Visitors attend the Vegan Summer Festival at Alexanderplatz square in Berlin on June 16, 2023. Despite being known for their love of sausages and schnitzel, Germans have been steadily eating less meat over the past few years. Image: Odd Andersen / AFP
Florian Busmann used to enjoy sausages and steak on the barbecue in summer, but these days he prefers meat substitutes and grilled vegetables like aubergines and peppers.
"Eating less meat is definitely a contribution to both the environment and animals. And it is also healthy," the 28-year-old local government worker told AFP at the Vegan Summer Festival in Berlin.
Despite being known for their love of sausages and schnitzel, Germans have been steadily eating less meat over the past few years.
Figures from the German Agriculture Ministry show that meat consumption dropped to 52 kilogrammes (115 pounds) per person in 2022, the lowest since the calculations began in 1989.
In comparison, the figure stood at around 61 kilogrammes per person just five years ago.
Worries over animal welfare, climate change and higher prices appear to have driven consumers to look for alternatives to meat to fill their plates.
Around 10 percent of Germans are vegetarian, according to the Agriculture Ministry, compared with six percent in 2018.
Since 2021, Germany has even had a vegetarian agriculture minister, the Green party's Cem Ozdemir -- much to the dismay of many in the meat industry.
Despite having made the choice to go veggie as a teenager due to concerns over animal welfare, Ozdemir still sees a role for the meat industry.
For him, the key is to reform meat production as part of measures to tackle climate change.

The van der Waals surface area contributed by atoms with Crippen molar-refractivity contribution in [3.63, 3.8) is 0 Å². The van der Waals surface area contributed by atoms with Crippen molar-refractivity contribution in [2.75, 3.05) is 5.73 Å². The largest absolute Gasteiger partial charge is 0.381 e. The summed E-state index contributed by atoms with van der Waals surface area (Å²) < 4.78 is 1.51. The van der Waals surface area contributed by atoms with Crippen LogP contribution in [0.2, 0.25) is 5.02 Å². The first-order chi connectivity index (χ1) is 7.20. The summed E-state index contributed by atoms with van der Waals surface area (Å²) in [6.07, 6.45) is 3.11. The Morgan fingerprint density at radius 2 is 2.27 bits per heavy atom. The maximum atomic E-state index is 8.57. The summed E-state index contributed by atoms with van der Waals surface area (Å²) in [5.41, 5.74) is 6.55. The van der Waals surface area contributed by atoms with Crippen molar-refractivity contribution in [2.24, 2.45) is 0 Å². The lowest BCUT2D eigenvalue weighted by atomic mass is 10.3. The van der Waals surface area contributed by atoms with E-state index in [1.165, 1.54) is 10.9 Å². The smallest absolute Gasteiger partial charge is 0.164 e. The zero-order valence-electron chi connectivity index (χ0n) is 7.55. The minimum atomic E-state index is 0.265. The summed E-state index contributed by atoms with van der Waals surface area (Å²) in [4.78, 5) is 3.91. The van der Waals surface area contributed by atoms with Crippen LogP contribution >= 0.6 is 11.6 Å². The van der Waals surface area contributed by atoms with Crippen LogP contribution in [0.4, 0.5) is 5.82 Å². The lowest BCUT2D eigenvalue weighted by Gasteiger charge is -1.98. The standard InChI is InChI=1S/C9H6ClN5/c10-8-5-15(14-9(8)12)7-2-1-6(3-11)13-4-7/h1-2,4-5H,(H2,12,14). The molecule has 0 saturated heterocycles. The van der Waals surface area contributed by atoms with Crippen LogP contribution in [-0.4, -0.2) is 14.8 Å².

Animal husbandry is "one of the biggest drivers" of carbon emissions in agriculture, he told AFP, so measures must be taken to make the practice more climate-friendly.
"For example, we will support farmers in keeping fewer animals, but better," he said.
Ozdemir believes Germans eating less meat is a "long-term trend" that has nothing to do with him personally.
"People are concerned about the climate, want better animal welfare and are also paying more attention to their health, which I think is good," he said.
The growing market for meat substitutes has also played a role, according to Sebastian Joy, head of the NGO ProVeg International, which organises the Berlin festival.
"You can still have your burger, your schnitzel, your sausages, but you don't have to kill animals for it," he said.
Ozdemir's ministry is working on a nutrition strategy to help Germans eat more healthily and is planning to present it by the end of 2023.
The plan is to encourage people to follow a "healthy, more plant-based and sustainable diet", according to the ministry.Also read: How chefs are driving the transition to a more plant-based diet
10 grammes a day
But not all Germans feel so positive about a future with less meat.
Local media recently reported that the German Nutrition Society (DGE), which advises the government on measures to promote healthy eating, was planning to recommend just 10 grammes of meat per day.
The reports caused an uproar, with memes circulating on social media showing the paltry portion of meat being weighed out on scales.
The DGE later said the whole thing had been a misunderstanding, but the debate has shown no signs of cooling down.
A recent survey by the popular Bild daily showed that 57 percent of Germans are firmly against the state taking measures to reduce meat consumption.
"The state should stay away from people's plates," a spokeswoman for the German Meat Industry Association (VDF) told AFP.
"Ninety percent of Germans like to eat meat. Nobody wants to tell a vegetarian to eat meat to get a better supply of vitamins and nutrients. The same must apply in reverse," the spokeswoman said.
The VDF believes declining meat consumption in Germany since 2018 is mainly down to rising prices and pressure on consumers from inflation.
For Gabrielle Hubner, 61, another visitor to the Berlin vegan festival, the "rising cost" is the main reason she has been eating less meat in recent years.
"I don't have to eat meat every day, there are other foods like pasta, cheese or potatoes," the administrative worker said.
Ozdemir said he has no intention of dictating to Germans what they should put in their shopping baskets.
"Everyone can decide for themselves what they eat and how much of it," he said.
"My job is to make offers for a balanced and healthy diet. I want the healthy choice to become the easy choice."